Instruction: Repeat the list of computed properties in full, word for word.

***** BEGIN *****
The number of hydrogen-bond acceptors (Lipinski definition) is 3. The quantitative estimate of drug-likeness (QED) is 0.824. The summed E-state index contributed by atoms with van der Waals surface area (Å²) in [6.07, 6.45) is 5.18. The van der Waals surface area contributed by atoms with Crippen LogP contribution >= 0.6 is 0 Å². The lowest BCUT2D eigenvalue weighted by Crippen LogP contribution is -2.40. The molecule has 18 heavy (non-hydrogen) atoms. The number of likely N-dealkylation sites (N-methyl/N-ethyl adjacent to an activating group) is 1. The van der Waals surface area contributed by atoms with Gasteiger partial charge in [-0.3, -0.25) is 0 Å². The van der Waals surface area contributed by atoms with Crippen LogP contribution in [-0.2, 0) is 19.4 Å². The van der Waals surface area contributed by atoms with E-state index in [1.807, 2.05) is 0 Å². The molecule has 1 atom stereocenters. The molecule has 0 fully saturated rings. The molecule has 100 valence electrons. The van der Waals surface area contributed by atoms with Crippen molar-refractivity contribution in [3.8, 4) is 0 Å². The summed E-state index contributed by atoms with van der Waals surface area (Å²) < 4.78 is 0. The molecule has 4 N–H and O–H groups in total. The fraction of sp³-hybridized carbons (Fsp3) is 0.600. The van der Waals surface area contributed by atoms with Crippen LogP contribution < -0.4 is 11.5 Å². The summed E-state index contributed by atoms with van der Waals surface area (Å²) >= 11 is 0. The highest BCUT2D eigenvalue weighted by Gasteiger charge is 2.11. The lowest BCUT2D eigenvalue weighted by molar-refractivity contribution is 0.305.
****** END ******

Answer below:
The number of hydrogen-bond acceptors (Lipinski definition) is 3. The quantitative estimate of drug-likeness (QED) is 0.824. The summed E-state index contributed by atoms with van der Waals surface area (Å²) in [6.07, 6.45) is 5.18. The van der Waals surface area contributed by atoms with Crippen LogP contribution >= 0.6 is 0 Å². The lowest BCUT2D eigenvalue weighted by Crippen LogP contribution is -2.40. The molecule has 18 heavy (non-hydrogen) atoms. The number of likely N-dealkylation sites (N-methyl/N-ethyl adjacent to an activating group) is 1. The van der Waals surface area contributed by atoms with Gasteiger partial charge in [-0.3, -0.25) is 0 Å². The van der Waals surface area contributed by atoms with Crippen LogP contribution in [-0.2, 0) is 19.4 Å². The van der Waals surface area contributed by atoms with E-state index in [1.807, 2.05) is 0 Å². The molecule has 1 atom stereocenters. The molecule has 0 fully saturated rings. The molecule has 100 valence electrons. The van der Waals surface area contributed by atoms with Crippen molar-refractivity contribution in [3.8, 4) is 0 Å². The summed E-state index contributed by atoms with van der Waals surface area (Å²) < 4.78 is 0. The molecule has 4 N–H and O–H groups in total. The fraction of sp³-hybridized carbons (Fsp3) is 0.600. The van der Waals surface area contributed by atoms with Crippen LogP contribution < -0.4 is 11.5 Å². The summed E-state index contributed by atoms with van der Waals surface area (Å²) >= 11 is 0. The highest BCUT2D eigenvalue weighted by Gasteiger charge is 2.11. The lowest BCUT2D eigenvalue weighted by molar-refractivity contribution is 0.305.